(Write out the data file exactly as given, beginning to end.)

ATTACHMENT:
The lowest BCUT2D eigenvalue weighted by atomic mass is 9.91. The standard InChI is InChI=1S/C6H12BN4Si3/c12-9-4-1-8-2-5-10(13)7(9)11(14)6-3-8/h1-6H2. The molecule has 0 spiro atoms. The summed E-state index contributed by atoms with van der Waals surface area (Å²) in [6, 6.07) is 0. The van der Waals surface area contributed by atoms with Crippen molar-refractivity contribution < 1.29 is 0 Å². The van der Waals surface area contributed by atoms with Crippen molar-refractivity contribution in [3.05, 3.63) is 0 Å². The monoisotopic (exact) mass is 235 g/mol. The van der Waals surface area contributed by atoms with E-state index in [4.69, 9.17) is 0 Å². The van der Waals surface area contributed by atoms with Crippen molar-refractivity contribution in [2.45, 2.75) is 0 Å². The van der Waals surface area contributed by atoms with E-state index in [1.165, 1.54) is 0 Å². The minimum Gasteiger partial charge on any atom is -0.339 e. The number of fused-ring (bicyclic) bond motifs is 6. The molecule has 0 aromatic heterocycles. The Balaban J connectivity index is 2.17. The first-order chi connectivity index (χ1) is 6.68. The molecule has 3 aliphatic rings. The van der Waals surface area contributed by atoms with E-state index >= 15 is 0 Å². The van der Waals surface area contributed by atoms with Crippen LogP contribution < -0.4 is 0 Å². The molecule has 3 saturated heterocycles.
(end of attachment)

The lowest BCUT2D eigenvalue weighted by atomic mass is 9.91. The standard InChI is InChI=1S/C6H12BN4Si3/c12-9-4-1-8-2-5-10(13)7(9)11(14)6-3-8/h1-6H2. The molecule has 0 spiro atoms. The summed E-state index contributed by atoms with van der Waals surface area (Å²) in [6, 6.07) is 0. The van der Waals surface area contributed by atoms with Crippen molar-refractivity contribution < 1.29 is 0 Å². The van der Waals surface area contributed by atoms with Crippen molar-refractivity contribution in [3.05, 3.63) is 0 Å². The monoisotopic (exact) mass is 235 g/mol. The van der Waals surface area contributed by atoms with E-state index in [4.69, 9.17) is 0 Å². The van der Waals surface area contributed by atoms with Crippen molar-refractivity contribution in [2.45, 2.75) is 0 Å². The van der Waals surface area contributed by atoms with E-state index in [1.165, 1.54) is 0 Å². The minimum Gasteiger partial charge on any atom is -0.339 e. The number of fused-ring (bicyclic) bond motifs is 6. The molecule has 0 aromatic heterocycles. The Balaban J connectivity index is 2.17. The first-order chi connectivity index (χ1) is 6.68. The molecule has 3 aliphatic rings. The van der Waals surface area contributed by atoms with E-state index >= 15 is 0 Å². The van der Waals surface area contributed by atoms with Crippen LogP contribution < -0.4 is 0 Å². The molecule has 3 saturated heterocycles.